Medical Termination Of Pregnancy Bill

Modern Day India With A Modern Day Medical Termination Of Pregnancy Bill By Kaveri Yadav

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Modern Day India With A Modern Day Medical Termination Of Pregnancy Bill, Pregnancy is a gift of the Gab. While most times it is entailed by not just a little bundle of joy but also an immense load and pleasure of parenthood, sometimes parenthood is not pleasurable. Women from all walks of life after menarche and before menopause are cable of giving birth to a whole new living being; but does this also mean that mere capacity also sanctions willingness?

There are numerous categories of abortions that may occur during a pregnancy. They can either be natural, accidental or induced. As the names suggest, natural abortions are as a consequence of various effects such as ill-health of the foetus or the mother and other complications and accidental abortions are a direct or subsequent consequence of a trauma endured by a mother or the foetus resultant of an accident. And induced abortion, on the other hand, is a procedure as defined by law that results in a voluntary delivery that is done untimely, with the intent of destroying the foetus carried by the pregnant woman.


The earlier Act was passed on August 8th 1971. While over the years, the growth rate of population in India has significantly reduced from a recorded 2.258% in 1971, to a recorded 1.037% in 2018[1], India still sees itself failing to ensure safe termination of pregnancies and preventing avoidable causes of deaths of a pregnant woman. Until 2018, illegal abortions in India are the third leading cause of death amongst women.

On 10 October 1975 the Government of India, by a notification revised the rules under MTPA. According to these newly revised rules, a woman who wishes to abort an unwanted pregnancy may go to a hospital or recognised institution offering the facility and after filling in a form, get an abortion even without her husband’s consent. The hospital has to give to the woman a registration number and keep the form in an envelope marked “secret” and the doctor who performs such abortion is not only under no obligation to consult or notify her husband but also is bound by his duty of confidentiality to his patient and must not inform her husband against her will.[2]

The Future

In the recent developments, the Medical Termination of Pregnancy Bill, 2020. This Bill was passed by the Lok Sabha on March 17th, 2020. It was introduced in the Lok Sabha on March 2nd, 2020 by the Mister of Health and Family Welfare, Dr Harsh Vardhan. The Bill aimed to ease down the regulations of abortion in India as enumerated by the Medical Termination of Pregnancy Act, 1971.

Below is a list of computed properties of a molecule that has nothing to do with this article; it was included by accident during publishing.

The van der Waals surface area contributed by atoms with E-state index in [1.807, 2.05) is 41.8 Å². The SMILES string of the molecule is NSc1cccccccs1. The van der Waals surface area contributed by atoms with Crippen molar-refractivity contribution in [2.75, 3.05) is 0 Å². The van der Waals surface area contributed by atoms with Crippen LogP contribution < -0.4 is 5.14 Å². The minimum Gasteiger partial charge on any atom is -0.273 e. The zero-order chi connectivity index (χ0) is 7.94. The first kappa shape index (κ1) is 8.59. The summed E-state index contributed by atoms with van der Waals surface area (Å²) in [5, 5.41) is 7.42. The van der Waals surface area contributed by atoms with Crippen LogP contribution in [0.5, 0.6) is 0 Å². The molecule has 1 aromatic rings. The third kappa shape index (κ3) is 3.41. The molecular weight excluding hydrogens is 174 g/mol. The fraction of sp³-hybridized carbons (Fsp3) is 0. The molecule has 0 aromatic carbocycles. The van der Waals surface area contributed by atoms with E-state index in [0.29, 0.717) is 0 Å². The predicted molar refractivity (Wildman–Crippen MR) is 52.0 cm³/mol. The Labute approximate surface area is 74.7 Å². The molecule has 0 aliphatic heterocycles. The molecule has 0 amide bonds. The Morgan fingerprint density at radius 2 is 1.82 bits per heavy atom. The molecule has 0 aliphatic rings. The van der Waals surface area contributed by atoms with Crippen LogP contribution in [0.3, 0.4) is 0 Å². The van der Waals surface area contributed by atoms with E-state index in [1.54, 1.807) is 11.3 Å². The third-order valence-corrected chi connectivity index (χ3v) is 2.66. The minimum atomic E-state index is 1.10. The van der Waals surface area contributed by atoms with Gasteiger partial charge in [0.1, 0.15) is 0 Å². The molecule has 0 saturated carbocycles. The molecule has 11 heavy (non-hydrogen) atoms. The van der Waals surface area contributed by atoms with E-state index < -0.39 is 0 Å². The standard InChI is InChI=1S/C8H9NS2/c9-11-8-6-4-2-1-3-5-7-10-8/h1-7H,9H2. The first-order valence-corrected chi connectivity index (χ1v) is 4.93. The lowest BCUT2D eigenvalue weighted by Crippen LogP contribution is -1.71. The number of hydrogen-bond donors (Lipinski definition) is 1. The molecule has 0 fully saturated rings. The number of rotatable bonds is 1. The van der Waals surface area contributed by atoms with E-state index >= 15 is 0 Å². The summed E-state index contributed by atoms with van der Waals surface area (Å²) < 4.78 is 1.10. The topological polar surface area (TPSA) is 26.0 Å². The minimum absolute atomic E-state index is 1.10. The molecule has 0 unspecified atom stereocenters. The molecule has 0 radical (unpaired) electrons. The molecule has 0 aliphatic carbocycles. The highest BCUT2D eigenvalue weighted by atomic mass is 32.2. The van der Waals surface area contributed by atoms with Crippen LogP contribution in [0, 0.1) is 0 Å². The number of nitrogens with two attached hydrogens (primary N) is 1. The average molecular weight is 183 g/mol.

This Bill seeks to liberalise the already existing law for medical termination of pregnancy by making it more conducive such that the unwanted pregnancy can be terminated under supervised conditions by trained medical professionals and any helplessness of an already ailing woman does not lead to circumstances where she has to succumb to resorting to an unprofessional and extortive measure taken by people to terminate an unwanted pregnancy.

This Bill has provided a proper statutory definition to the phrase ‘Termination of pregnancy”.[3]The earlier Act lacked any such definition and the only understanding of the phrase was based on the already existing and widely accepted medical meaning. This provides for a sense of certainty and unambiguity to the act, by exactly defining the most pivotal focus of the Act. The definition, accordingly, clearly lays down that this Act shall encompass provisions that are relevant only to induced abortion and not accidental or natural abortions.

The Bill extends the period of 12 weeks to 20 weeks under which a pregnancy may be terminated if a registered medical practitioner is of the opinion that –

  1. Pregnancy would pose grave threat to the life of the mother or cause a serious injury to her.
  2. That if the child is born. may suffer physical or mental abnormalities.

Earlier, the Act only permitted the termination of pregnancy on the opinion of a registered medical practitioner until the 12th week of gestation. Now, this period has been significantly increased.